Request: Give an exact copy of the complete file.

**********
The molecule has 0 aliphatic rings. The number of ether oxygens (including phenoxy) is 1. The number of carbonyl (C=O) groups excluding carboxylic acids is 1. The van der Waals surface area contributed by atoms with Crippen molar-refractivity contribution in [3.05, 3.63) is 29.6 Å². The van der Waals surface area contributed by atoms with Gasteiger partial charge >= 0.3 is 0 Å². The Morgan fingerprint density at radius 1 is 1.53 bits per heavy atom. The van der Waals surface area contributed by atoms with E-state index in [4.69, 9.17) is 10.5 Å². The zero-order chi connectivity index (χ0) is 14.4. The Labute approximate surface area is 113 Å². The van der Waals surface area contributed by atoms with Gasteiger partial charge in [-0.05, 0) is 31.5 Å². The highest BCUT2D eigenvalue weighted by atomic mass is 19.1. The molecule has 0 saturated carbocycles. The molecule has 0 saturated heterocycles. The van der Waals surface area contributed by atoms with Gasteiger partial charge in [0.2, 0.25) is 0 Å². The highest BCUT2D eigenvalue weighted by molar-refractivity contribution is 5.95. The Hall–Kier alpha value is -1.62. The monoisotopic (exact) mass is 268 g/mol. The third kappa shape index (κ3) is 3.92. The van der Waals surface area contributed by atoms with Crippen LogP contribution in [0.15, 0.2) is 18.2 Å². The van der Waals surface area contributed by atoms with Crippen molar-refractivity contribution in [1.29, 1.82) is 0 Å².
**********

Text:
The molecule has 0 aliphatic rings. The number of ether oxygens (including phenoxy) is 1. The number of carbonyl (C=O) groups excluding carboxylic acids is 1. The van der Waals surface area contributed by atoms with Crippen molar-refractivity contribution in [3.05, 3.63) is 29.6 Å². The van der Waals surface area contributed by atoms with Gasteiger partial charge >= 0.3 is 0 Å². The Morgan fingerprint density at radius 1 is 1.53 bits per heavy atom. The van der Waals surface area contributed by atoms with E-state index in [4.69, 9.17) is 10.5 Å². The zero-order chi connectivity index (χ0) is 14.4. The Labute approximate surface area is 113 Å². The van der Waals surface area contributed by atoms with Gasteiger partial charge in [-0.05, 0) is 31.5 Å². The highest BCUT2D eigenvalue weighted by atomic mass is 19.1. The molecule has 0 saturated carbocycles. The molecule has 0 saturated heterocycles. The van der Waals surface area contributed by atoms with Gasteiger partial charge in [0.2, 0.25) is 0 Å². The highest BCUT2D eigenvalue weighted by molar-refractivity contribution is 5.95. The Hall–Kier alpha value is -1.62. The monoisotopic (exact) mass is 268 g/mol. The third kappa shape index (κ3) is 3.92. The van der Waals surface area contributed by atoms with Crippen LogP contribution in [0.15, 0.2) is 18.2 Å². The van der Waals surface area contributed by atoms with Crippen molar-refractivity contribution in [1.29, 1.82) is 0 Å².